Former President Trump’s chief spokeswoman spoke to a QAnon-affiliated conference over the weekend, warning the audience that if the liberals she alleges stole the 2020 election aren’t thrown in jail, they’ll come after Trump supporters instead.
“It’s so important to have accountability and have that trust restored because otherwise you’re going to get more of it. There’s no accountability? Yep. They’re gonna start arresting political opponents. They’re gonna start throwing political dissidents in jail. They’re going to parade people and interrogate you for your free speech,” Trump spokeswoman Liz Harrington said in a lengthy speech.
“You think it’s gonna be better next time?” she continued. “You really think if there’s no arrests made from 2020, if there’s no real exposing of it and getting these people and holding them accountable, you really think they won’t do it again?”
When VICE News asked who specifically she meant should be arrested, Harrington didn’t name names but linked to two videos she claimed showed people stuffing ballot boxes with fraudulent votes. She didn’t reply to questions about whether she knew that the conference’s organizers were QAnon adherents before she agreed to speak there.
“Anyone who violated election laws should be charged. They could start with those who committed election fraud felonies on camera. So your headline should be: Trump’s Spokeswoman Calls for Those Who Broke Election Laws to Be Arrested,” Harrington told VICE News in an email.
Harrington wasn’t the only big-name MAGA Republican who spoke at the “Patriots Arise” conference in Gettysburg, Pennsylvania, which was hosted by a pair of QAnon activists and deeply steeped in the language of right-wing Christian fundamentalism.
Other speakers included former Trump attorney Jenna Ellis, Trump-endorsed Maryland GOP gubernatorial candidate and Delegate Dan Cox, and Pennsylvania gubernatorial candidate and state Sen. Doug Mastriano–and Michael Peroutka, a pro-secession Confederate sympathizer who is running as a Republican to be attorney general of Maryland.
Mastriano gave a long speech that argued that America is a Christian nation, mocked what he called “this myth of the separation of church and state,” and promised the audience that he and they are “taking our country back.”
“We’re going to win on May 17 [Pennsylvania’s primary date], with your help. And in November we’re going to take our state back. My god will make it so,” Mastriano promised, to cheers from the crowd.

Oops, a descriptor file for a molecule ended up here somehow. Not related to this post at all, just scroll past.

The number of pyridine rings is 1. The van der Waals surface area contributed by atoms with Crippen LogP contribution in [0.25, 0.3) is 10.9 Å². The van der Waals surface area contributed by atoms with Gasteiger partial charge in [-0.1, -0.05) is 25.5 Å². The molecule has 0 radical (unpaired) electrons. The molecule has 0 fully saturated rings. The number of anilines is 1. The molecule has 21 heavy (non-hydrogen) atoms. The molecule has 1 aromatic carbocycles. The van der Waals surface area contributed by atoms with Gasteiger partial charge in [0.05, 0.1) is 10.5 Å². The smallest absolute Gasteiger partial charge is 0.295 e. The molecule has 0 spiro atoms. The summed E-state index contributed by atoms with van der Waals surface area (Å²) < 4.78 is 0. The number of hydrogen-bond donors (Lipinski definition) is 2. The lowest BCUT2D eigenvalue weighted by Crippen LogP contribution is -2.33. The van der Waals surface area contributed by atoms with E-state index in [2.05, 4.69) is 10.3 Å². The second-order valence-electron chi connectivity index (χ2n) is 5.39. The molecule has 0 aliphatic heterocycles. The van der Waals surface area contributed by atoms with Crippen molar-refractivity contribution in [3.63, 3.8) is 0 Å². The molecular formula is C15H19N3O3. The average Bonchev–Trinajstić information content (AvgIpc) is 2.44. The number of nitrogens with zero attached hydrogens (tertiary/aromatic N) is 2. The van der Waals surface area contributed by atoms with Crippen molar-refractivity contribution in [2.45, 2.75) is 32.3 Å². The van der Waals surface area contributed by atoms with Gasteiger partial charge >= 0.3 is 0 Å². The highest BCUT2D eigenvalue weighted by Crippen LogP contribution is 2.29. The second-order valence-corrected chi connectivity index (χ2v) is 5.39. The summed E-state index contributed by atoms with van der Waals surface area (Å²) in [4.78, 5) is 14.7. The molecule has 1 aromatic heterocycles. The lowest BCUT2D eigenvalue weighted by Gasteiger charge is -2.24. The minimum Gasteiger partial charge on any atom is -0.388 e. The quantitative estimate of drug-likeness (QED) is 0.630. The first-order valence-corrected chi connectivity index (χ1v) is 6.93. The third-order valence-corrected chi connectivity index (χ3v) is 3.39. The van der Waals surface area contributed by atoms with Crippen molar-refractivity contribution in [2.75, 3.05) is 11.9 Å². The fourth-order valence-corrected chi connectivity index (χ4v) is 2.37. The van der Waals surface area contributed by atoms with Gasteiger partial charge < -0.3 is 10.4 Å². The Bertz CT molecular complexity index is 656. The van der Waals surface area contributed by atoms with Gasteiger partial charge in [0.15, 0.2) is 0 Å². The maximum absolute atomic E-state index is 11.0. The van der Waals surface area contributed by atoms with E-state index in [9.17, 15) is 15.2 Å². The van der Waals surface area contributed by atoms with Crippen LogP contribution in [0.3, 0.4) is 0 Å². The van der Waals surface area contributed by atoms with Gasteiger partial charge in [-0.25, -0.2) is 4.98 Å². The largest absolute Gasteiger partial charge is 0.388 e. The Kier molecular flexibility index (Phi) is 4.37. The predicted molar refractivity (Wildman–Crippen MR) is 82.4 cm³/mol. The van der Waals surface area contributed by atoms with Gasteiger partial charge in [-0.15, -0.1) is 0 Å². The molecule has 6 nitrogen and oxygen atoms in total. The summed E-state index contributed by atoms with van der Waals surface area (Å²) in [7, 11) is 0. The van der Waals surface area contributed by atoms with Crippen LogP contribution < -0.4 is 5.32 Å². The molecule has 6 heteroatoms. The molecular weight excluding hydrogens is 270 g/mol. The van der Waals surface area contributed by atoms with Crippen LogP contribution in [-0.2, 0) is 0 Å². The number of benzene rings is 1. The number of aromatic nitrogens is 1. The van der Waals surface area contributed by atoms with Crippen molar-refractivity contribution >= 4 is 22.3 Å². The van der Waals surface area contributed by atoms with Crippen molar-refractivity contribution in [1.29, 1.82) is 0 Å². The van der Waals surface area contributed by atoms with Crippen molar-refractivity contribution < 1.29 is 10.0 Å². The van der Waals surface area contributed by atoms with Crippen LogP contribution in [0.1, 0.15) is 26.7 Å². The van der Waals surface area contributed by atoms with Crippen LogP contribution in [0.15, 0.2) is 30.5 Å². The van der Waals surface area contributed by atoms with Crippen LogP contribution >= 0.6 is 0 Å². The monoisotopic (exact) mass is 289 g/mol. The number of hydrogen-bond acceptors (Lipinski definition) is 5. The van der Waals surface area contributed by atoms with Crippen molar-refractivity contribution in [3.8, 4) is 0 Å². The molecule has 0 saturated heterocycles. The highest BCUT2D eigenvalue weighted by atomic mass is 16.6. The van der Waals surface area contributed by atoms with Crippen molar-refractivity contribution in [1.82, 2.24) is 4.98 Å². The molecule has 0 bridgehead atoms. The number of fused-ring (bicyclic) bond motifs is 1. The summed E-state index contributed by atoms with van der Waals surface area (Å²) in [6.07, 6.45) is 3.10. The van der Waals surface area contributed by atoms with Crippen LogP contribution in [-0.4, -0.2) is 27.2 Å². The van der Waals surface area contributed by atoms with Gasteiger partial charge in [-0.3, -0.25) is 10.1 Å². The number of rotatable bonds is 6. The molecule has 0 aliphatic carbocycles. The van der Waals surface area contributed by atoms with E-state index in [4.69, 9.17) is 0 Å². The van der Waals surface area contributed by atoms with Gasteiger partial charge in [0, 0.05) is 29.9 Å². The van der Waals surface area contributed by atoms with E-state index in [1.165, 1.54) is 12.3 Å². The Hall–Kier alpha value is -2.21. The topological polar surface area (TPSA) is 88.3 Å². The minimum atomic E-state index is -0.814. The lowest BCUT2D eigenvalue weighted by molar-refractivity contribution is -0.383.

After his speech, Mastriano was awarded a “Sword of David” by the convention’s co-hosts, podcasters and QAnon conspiracy theorists Allen and Francine Fosdick, whose website used to feature the QAnon slogan WWG1WGA (“Where we go one, we go all”).
“Where’s Goliath?” Mastriano said with a laugh as he raised the sword.
Mastriano vaulted from being a little-known backbencher in the state Senate to a top MAGA figure by leading the charge to try to overturn Trump’s 2020 election loss in Pennsylvania. Trump has described him as a “great patriot,” and he’s currently neck-and-neck with former GOP Rep. Lou Barletta in recent polls in a crowded primary field to win the Republican nomination for governor.
Mastriano’s running mate for lieutenant governor, Teddy Daniels, also spoke at the conference, warning the audience that “we are at war in this country, we are losing this country.” He also said that the only way to be civil with liberals is after “we beat the crap out of them.”
“We will be civil on our terms, not theirs,” he said.
Michael Peroutka, who is running as a Republican to be attorney general of Maryland, also spoke on the first day of the conference. He has advocated for the South to secede to form a Christian nation and has close ties with former Alabama Senate candidate Roy Moore. He also spent years on the board of the pro-secession League of the South, though he left the organization before it served as one of the main organizers for the Charlottesville “Unite the Right” rally.
Peroutka’s weekend speech was tame by comparison: He simply called for the impeachment of Maryland Republican Gov. Larry Hogan over Hogan’s COVID-19 policies.
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